Hummingbirds found in the USA (by U.S. State) ... Canada ... Mexico ... Puerto Rico ... Jamaica ... Honduras
Your Help Is Needed! Amelia from the Bureau of Land Management would like to be informed of hummingbird sightings in eastern Montana. The objective is to set up banding stations in areas where hummingbirds are most common. Please contact Amelia at firstname.lastname@example.org. Thank you!
The following hummingbird species are known to occur in Montana.
Black-chinned Hummingbirds, Archilochus alexandri - Native Breeders
The males usually arrive at the end of April to mid-May. Females usually arrive a couple of weeks later. The males migrate back to their wintering grounds in mid- to late June, and are usually gone by the end of July. The females and young usually migrate south in July. Most will have left by the middle of August or early September. They are mostly found in steppe and Ponderosa pine zones (wetland areas, along rivers and in towns). Males often frequent drier areas than females.
The male has a black, shimmering throat with a purple edge and pale feathers below that create a collar. However, unless the light is just right, the head looks all black. His back is green and there are some green feathers covering the chest.
The female is pale below (sometimes with a slightly speckled throat) and her back is green.
Rufous Hummingbirds, Selasphorus rufus - Native Breeders - Arrive in their breeding territory in mid-May (sometimes as early as end of April). They mostly nest in the mountains. From August / September, they migrate south to Mexico and Central America for the winter. Males usually depart first, and females and the young follow about two weeks later. They are usually all gone by early September.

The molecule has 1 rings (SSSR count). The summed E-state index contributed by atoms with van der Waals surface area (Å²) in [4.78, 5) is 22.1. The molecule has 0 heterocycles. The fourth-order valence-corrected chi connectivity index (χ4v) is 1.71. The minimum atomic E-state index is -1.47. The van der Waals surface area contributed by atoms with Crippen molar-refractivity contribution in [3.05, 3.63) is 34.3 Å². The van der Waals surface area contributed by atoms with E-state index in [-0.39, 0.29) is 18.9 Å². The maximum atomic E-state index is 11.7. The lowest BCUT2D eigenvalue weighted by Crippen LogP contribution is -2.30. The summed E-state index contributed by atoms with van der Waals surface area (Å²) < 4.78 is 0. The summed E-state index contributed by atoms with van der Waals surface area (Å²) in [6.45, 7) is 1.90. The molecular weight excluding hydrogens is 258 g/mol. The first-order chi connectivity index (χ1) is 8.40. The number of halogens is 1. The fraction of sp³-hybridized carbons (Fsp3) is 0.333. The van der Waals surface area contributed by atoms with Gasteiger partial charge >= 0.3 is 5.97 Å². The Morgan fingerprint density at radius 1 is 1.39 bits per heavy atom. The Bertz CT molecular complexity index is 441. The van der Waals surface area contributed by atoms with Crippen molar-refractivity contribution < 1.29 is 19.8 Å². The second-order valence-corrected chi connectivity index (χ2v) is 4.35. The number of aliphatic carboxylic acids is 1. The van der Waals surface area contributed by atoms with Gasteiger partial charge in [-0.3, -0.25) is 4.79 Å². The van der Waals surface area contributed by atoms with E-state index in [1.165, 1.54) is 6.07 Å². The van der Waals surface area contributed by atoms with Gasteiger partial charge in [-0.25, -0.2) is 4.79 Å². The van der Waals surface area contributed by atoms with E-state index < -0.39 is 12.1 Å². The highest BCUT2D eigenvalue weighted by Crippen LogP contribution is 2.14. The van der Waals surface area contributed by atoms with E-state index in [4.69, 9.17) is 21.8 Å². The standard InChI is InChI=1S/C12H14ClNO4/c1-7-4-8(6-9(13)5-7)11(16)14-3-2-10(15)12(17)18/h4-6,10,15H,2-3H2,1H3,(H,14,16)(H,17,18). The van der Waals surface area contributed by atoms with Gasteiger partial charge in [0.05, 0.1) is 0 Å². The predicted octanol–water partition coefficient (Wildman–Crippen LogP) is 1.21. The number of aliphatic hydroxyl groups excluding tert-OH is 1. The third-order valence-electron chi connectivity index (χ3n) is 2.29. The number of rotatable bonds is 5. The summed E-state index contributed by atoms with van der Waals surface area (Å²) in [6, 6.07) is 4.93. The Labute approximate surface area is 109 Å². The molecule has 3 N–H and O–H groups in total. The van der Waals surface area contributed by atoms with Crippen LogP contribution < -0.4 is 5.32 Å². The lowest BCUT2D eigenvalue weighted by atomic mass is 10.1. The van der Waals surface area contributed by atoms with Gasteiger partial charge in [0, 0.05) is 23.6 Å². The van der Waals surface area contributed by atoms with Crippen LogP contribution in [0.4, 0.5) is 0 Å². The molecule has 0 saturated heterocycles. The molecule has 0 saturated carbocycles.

These hummingbirds are often found in gardens and at hummingbird feeders. They are fearless, and are known for chasing other hummingbirds away from feeders and flowers.
Males can easily be identified by their glossy orange-red throats.
Females have whitish, speckled throats, green backs and crowns, and rufous, white-tipped tail feathers.
Calliope Hummingbirds, Stellula calliope - Native Breeders - Arrive in mid-May (sometimes as early as March for the breeding season and migrate south or east for the winter. They are usually gone by early September. They mostly nest in the mountains.
The smallest breeding bird in North America. They are most easily confused with the Rufous Hummingbirds and the Broad-tailed Hummingbird.
Anna's Hummingbirds, Calypte anna- Native Breeders - They are usually found in suburban parks, gardens and valleys. Some Anna's Hummingbirds are resident where food (flowers and feeders) and shelter is readily available. Anna's may move seasonally to make best use of local resources, such as flowering seasons or availability of feeders - these movements are usually more to elevation than to latitude.
The largest hummingbird species in that region and one of the most vocal hummingbirds in the United States, where it is the only species to produce a song; specifically the males produce a complex series of scratchy noises, sounding like a sharp "chee-chee-chee; when moving from flower to flower, they emit toneless "chip" vocalizations. All other hummingbirds in the United States are mostly silent.